- In this request, we have written two tests. The first test checks whether the response is ok. The second test checks whether the response body ‘leap’ element is true.
- When the year is given as 2020 which is a Leap year
- When the year is given as 2022 which is not a Leap year
- Supported Postman variable types/scope
- Global – used across workspace
- Collection – used within that specific collection
- Environment – used within specific environment
- Data – came from external JSON or CSV files
- Local – used within the specific request
- Creating variables
- Select the value in the endpoint url which you want to store as variable.
- Click on ‘Set as variable’
- Enter the variable name and define the scope
- After entering the details, Click the ‘Set variable’ button
- In this article, we are going to see more details about global and collection variables.
- Collection variables:
In our previous steps, we saved the collection variable ‘Year’. We can access that variable by clicking the three dots icons in the collection & selecting ‘Edit’
In the ‘Edit collection’ dialog, select the ‘Variables’ tab to access collection variable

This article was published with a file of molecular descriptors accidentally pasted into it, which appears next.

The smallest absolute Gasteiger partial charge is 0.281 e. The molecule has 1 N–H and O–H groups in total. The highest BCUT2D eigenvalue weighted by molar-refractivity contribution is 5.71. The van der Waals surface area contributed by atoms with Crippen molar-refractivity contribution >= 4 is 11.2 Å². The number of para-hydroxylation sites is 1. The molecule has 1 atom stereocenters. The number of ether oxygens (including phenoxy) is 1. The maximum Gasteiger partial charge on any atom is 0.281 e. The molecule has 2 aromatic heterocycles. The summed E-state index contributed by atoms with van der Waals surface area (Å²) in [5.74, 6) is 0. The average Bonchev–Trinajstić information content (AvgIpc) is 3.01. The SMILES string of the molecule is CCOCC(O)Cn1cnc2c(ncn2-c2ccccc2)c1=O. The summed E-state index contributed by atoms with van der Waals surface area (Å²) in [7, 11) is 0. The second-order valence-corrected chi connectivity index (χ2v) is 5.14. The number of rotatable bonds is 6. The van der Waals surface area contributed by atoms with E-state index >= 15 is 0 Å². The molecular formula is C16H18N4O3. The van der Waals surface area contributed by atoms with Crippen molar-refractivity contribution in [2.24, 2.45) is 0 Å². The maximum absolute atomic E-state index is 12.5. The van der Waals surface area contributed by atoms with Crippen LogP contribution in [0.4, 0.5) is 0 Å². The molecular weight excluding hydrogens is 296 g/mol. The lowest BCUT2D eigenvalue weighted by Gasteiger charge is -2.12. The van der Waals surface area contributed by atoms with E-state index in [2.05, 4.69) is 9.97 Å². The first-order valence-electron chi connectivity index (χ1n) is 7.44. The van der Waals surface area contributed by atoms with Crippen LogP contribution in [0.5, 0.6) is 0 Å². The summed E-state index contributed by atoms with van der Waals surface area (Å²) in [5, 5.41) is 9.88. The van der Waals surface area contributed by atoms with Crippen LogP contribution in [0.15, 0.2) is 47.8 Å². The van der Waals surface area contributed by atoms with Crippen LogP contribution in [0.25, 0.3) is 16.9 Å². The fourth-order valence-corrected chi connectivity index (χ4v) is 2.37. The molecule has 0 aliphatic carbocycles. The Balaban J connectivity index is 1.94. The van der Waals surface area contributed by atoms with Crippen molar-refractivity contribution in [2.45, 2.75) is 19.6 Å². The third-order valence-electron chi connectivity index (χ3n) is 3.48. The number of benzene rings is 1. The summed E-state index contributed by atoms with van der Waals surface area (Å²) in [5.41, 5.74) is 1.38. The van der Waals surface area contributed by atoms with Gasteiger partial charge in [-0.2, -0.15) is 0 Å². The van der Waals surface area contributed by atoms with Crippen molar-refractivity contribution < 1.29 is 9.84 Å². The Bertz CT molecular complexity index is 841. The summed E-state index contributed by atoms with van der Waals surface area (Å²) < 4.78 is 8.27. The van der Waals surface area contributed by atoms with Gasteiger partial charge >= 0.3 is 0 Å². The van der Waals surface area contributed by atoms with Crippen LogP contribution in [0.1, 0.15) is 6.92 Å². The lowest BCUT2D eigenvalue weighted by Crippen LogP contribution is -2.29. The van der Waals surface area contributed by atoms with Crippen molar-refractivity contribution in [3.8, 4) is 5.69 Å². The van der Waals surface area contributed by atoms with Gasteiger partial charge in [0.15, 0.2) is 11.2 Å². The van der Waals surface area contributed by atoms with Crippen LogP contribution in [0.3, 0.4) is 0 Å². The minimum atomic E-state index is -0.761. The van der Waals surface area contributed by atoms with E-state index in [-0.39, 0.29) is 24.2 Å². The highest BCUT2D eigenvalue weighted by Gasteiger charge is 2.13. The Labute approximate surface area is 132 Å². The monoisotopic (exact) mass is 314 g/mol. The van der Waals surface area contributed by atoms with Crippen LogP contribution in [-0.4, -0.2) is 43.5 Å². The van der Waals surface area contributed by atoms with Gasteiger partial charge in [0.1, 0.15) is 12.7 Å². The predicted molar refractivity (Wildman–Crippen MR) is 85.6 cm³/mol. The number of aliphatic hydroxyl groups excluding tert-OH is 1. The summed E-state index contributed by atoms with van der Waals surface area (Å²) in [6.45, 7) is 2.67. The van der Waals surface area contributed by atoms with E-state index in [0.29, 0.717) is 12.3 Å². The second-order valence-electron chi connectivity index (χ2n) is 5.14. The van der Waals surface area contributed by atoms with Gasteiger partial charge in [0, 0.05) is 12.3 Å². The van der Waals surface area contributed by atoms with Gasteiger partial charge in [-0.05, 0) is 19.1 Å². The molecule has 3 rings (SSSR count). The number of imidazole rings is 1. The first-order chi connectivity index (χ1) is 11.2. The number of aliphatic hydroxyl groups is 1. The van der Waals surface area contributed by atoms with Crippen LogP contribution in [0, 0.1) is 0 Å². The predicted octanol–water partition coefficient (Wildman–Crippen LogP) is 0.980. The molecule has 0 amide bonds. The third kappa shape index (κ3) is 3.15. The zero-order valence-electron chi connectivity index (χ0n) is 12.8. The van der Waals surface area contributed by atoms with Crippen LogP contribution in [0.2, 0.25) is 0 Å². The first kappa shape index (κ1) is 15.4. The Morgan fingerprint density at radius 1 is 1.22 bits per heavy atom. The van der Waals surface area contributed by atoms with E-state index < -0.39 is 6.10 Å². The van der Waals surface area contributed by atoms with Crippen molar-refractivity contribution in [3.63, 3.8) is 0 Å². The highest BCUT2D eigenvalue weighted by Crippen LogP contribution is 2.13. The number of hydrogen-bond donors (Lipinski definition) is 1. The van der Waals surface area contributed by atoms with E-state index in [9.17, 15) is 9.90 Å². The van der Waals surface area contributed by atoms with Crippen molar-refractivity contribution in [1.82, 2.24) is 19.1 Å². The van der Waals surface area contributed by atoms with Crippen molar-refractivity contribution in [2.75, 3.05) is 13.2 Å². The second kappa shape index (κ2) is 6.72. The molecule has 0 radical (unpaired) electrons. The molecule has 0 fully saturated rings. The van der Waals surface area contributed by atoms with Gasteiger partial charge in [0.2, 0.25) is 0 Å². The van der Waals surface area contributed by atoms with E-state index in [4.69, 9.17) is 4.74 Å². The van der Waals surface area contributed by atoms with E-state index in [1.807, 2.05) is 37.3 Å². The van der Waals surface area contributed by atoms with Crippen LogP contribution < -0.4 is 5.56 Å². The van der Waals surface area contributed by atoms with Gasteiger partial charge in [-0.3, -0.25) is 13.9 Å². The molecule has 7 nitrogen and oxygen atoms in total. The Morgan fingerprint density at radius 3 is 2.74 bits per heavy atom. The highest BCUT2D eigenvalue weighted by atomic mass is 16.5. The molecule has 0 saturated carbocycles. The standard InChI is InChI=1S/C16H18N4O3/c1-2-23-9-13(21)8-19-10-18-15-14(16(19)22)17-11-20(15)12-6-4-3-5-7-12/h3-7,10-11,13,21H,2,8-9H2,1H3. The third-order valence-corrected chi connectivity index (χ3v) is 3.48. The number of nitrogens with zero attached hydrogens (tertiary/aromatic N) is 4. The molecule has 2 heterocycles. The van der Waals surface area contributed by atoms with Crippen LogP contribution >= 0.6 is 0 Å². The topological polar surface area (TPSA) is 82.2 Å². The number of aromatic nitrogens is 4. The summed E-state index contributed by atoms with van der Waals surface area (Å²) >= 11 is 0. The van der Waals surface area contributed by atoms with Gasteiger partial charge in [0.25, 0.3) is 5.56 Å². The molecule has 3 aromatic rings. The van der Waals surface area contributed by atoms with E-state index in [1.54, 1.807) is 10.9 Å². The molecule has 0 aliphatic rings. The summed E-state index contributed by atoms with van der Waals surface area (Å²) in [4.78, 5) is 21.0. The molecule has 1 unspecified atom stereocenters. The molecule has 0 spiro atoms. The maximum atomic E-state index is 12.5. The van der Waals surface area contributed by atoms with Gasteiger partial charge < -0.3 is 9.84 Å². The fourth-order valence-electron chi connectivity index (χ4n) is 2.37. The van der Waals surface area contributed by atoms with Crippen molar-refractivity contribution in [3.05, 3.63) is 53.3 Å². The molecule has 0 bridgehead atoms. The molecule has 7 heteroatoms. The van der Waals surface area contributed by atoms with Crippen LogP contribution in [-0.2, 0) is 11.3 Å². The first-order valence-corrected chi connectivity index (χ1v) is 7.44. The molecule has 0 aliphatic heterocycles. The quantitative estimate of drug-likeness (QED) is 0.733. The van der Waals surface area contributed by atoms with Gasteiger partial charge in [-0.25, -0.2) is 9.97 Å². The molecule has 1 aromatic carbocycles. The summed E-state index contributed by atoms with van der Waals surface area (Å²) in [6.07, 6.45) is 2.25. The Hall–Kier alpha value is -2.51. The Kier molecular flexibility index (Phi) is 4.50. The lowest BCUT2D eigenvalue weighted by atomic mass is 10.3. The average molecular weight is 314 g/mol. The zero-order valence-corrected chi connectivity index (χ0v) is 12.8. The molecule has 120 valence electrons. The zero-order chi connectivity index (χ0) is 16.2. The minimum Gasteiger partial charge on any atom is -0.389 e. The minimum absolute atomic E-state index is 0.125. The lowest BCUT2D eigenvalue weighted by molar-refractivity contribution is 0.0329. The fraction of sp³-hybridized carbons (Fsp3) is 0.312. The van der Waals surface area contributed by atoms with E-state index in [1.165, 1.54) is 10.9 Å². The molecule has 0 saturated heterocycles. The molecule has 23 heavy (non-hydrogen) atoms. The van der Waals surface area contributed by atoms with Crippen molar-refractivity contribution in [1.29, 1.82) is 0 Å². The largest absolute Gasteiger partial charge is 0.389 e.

Any variable can be used in the endpoint url as follows:
- Global variables
The global and environmental variables will be accessed by clicking the ‘Environment quick look’ eye icon in the top corner.
Store and access variables within test scripts:
The common syntax to set the variable is as follows:
The keyword scope will be replaced with below based on the need:
- Use pm.globals for global variable
- Use pm.collectionVariables for collection variable
- Use pm.environment for colleciton variable
- Use pm.variables for local variable
The below request will return the current bitcoin currency rate.
We have written the test to store the USD bitcoin rate (line number 13 in the response) in the global variable. Also, it retrieves the variable and print the value in the console. This also tests whether the Json response has element named ‘chartName’ with the value of ‘Bitcoin’ (line number 8 in the response)
We have created demo collection suite with 5 API requests. Now, lets learn how to run these requests using Postman Runner.
- Once the collection is ready, click the ‘Runner’ button
- You will see another window opening up
- Select the collection which we are planning to run
- Choose the environment, if you have setup any environment specific requests
- Iteration – The requests will be executed as many times mentioned here
- Delay – If we want to give delay time between each request, we can mention here
- Data – If the collection uses any data sources, then we can use this feature